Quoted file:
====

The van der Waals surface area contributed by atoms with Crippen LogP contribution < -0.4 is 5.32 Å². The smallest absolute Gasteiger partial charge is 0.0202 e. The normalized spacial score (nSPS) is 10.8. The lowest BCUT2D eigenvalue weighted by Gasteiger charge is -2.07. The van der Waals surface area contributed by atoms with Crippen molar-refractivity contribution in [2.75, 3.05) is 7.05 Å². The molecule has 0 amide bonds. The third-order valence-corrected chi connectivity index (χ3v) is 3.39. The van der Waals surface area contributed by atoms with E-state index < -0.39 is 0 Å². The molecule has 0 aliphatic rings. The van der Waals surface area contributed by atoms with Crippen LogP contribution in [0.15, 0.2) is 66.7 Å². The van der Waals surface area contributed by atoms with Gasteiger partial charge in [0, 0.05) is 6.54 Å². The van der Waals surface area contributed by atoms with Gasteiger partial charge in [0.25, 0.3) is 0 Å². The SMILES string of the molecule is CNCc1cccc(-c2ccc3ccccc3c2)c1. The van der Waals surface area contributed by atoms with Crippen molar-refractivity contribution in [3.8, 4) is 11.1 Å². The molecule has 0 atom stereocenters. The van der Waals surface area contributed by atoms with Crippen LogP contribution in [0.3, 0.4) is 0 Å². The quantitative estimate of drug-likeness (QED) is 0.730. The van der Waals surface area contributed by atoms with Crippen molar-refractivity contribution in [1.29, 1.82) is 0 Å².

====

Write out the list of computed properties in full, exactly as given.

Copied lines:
The van der Waals surface area contributed by atoms with Crippen LogP contribution < -0.4 is 5.32 Å². The smallest absolute Gasteiger partial charge is 0.0202 e. The normalized spacial score (nSPS) is 10.8. The lowest BCUT2D eigenvalue weighted by Gasteiger charge is -2.07. The van der Waals surface area contributed by atoms with Crippen molar-refractivity contribution in [2.75, 3.05) is 7.05 Å². The molecule has 0 amide bonds. The third-order valence-corrected chi connectivity index (χ3v) is 3.39. The van der Waals surface area contributed by atoms with E-state index < -0.39 is 0 Å². The molecule has 0 aliphatic rings. The van der Waals surface area contributed by atoms with Crippen LogP contribution in [0.15, 0.2) is 66.7 Å². The van der Waals surface area contributed by atoms with Gasteiger partial charge in [0, 0.05) is 6.54 Å². The van der Waals surface area contributed by atoms with Gasteiger partial charge in [0.25, 0.3) is 0 Å². The SMILES string of the molecule is CNCc1cccc(-c2ccc3ccccc3c2)c1. The van der Waals surface area contributed by atoms with Crippen molar-refractivity contribution in [3.8, 4) is 11.1 Å². The molecule has 0 atom stereocenters. The van der Waals surface area contributed by atoms with Crippen LogP contribution in [0.3, 0.4) is 0 Å². The quantitative estimate of drug-likeness (QED) is 0.730. The van der Waals surface area contributed by atoms with Crippen molar-refractivity contribution in [1.29, 1.82) is 0 Å².